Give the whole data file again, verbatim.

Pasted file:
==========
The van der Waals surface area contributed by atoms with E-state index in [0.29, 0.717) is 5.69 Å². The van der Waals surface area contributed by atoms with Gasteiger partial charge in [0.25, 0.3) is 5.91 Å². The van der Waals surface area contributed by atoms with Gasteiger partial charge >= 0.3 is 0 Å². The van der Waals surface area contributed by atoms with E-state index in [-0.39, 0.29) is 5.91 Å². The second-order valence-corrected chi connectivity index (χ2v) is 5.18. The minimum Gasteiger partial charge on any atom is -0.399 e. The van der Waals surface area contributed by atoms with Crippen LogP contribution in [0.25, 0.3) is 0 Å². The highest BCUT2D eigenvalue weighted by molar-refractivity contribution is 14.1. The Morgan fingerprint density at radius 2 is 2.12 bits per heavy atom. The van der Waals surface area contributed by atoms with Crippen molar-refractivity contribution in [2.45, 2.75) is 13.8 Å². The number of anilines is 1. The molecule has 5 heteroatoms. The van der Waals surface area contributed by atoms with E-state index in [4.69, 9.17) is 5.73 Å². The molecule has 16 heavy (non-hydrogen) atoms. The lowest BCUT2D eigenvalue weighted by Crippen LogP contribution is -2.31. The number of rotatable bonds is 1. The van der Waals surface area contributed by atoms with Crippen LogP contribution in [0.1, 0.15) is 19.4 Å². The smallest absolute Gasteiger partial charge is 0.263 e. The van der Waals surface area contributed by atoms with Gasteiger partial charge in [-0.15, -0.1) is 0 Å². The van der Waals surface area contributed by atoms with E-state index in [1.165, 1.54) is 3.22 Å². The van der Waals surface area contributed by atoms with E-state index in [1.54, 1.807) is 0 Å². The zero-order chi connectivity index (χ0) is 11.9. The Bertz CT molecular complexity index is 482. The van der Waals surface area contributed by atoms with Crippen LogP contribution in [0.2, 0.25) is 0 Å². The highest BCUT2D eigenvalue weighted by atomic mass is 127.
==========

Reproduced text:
The van der Waals surface area contributed by atoms with E-state index in [0.29, 0.717) is 5.69 Å². The van der Waals surface area contributed by atoms with Gasteiger partial charge in [0.25, 0.3) is 5.91 Å². The van der Waals surface area contributed by atoms with Gasteiger partial charge >= 0.3 is 0 Å². The van der Waals surface area contributed by atoms with E-state index in [-0.39, 0.29) is 5.91 Å². The second-order valence-corrected chi connectivity index (χ2v) is 5.18. The minimum Gasteiger partial charge on any atom is -0.399 e. The van der Waals surface area contributed by atoms with Crippen LogP contribution in [0.25, 0.3) is 0 Å². The highest BCUT2D eigenvalue weighted by molar-refractivity contribution is 14.1. The Morgan fingerprint density at radius 2 is 2.12 bits per heavy atom. The van der Waals surface area contributed by atoms with Crippen molar-refractivity contribution in [2.45, 2.75) is 13.8 Å². The number of anilines is 1. The molecule has 5 heteroatoms. The van der Waals surface area contributed by atoms with E-state index in [4.69, 9.17) is 5.73 Å². The molecule has 16 heavy (non-hydrogen) atoms. The lowest BCUT2D eigenvalue weighted by Crippen LogP contribution is -2.31. The number of rotatable bonds is 1. The van der Waals surface area contributed by atoms with Crippen LogP contribution in [0.1, 0.15) is 19.4 Å². The smallest absolute Gasteiger partial charge is 0.263 e. The van der Waals surface area contributed by atoms with Gasteiger partial charge in [-0.15, -0.1) is 0 Å². The van der Waals surface area contributed by atoms with E-state index in [1.165, 1.54) is 3.22 Å². The van der Waals surface area contributed by atoms with E-state index in [1.54, 1.807) is 0 Å². The zero-order chi connectivity index (χ0) is 11.9. The Bertz CT molecular complexity index is 482. The van der Waals surface area contributed by atoms with Crippen LogP contribution in [0.2, 0.25) is 0 Å². The highest BCUT2D eigenvalue weighted by atomic mass is 127.